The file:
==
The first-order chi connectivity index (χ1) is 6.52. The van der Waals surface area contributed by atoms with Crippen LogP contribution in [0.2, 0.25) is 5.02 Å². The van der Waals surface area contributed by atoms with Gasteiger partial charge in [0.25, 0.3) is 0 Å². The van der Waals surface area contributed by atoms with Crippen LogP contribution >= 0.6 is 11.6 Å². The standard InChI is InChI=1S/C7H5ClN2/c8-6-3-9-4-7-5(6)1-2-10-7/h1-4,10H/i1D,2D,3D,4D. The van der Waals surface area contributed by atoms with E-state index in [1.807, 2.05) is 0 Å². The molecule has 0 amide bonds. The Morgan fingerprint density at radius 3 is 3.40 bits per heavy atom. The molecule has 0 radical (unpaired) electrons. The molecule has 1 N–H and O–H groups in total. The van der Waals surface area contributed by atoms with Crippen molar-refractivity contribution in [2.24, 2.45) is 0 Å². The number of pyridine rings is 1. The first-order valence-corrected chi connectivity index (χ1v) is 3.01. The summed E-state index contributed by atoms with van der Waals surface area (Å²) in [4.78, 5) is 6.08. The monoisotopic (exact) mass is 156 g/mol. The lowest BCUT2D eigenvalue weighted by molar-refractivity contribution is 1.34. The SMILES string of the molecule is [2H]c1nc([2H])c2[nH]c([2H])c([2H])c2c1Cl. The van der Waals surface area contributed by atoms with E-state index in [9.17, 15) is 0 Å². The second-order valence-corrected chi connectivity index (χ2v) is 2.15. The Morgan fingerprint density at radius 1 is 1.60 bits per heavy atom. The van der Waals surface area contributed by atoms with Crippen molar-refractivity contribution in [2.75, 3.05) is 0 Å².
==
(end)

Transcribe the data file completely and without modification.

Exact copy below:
The first-order chi connectivity index (χ1) is 6.52. The van der Waals surface area contributed by atoms with Crippen LogP contribution in [0.2, 0.25) is 5.02 Å². The van der Waals surface area contributed by atoms with Gasteiger partial charge in [0.25, 0.3) is 0 Å². The van der Waals surface area contributed by atoms with Crippen LogP contribution >= 0.6 is 11.6 Å². The standard InChI is InChI=1S/C7H5ClN2/c8-6-3-9-4-7-5(6)1-2-10-7/h1-4,10H/i1D,2D,3D,4D. The van der Waals surface area contributed by atoms with E-state index in [1.807, 2.05) is 0 Å². The molecule has 0 amide bonds. The Morgan fingerprint density at radius 3 is 3.40 bits per heavy atom. The molecule has 0 radical (unpaired) electrons. The molecule has 1 N–H and O–H groups in total. The van der Waals surface area contributed by atoms with Crippen molar-refractivity contribution in [2.24, 2.45) is 0 Å². The number of pyridine rings is 1. The first-order valence-corrected chi connectivity index (χ1v) is 3.01. The summed E-state index contributed by atoms with van der Waals surface area (Å²) in [4.78, 5) is 6.08. The monoisotopic (exact) mass is 156 g/mol. The lowest BCUT2D eigenvalue weighted by molar-refractivity contribution is 1.34. The SMILES string of the molecule is [2H]c1nc([2H])c2[nH]c([2H])c([2H])c2c1Cl. The van der Waals surface area contributed by atoms with E-state index in [9.17, 15) is 0 Å². The second-order valence-corrected chi connectivity index (χ2v) is 2.15. The Morgan fingerprint density at radius 1 is 1.60 bits per heavy atom. The van der Waals surface area contributed by atoms with Crippen molar-refractivity contribution in [2.75, 3.05) is 0 Å².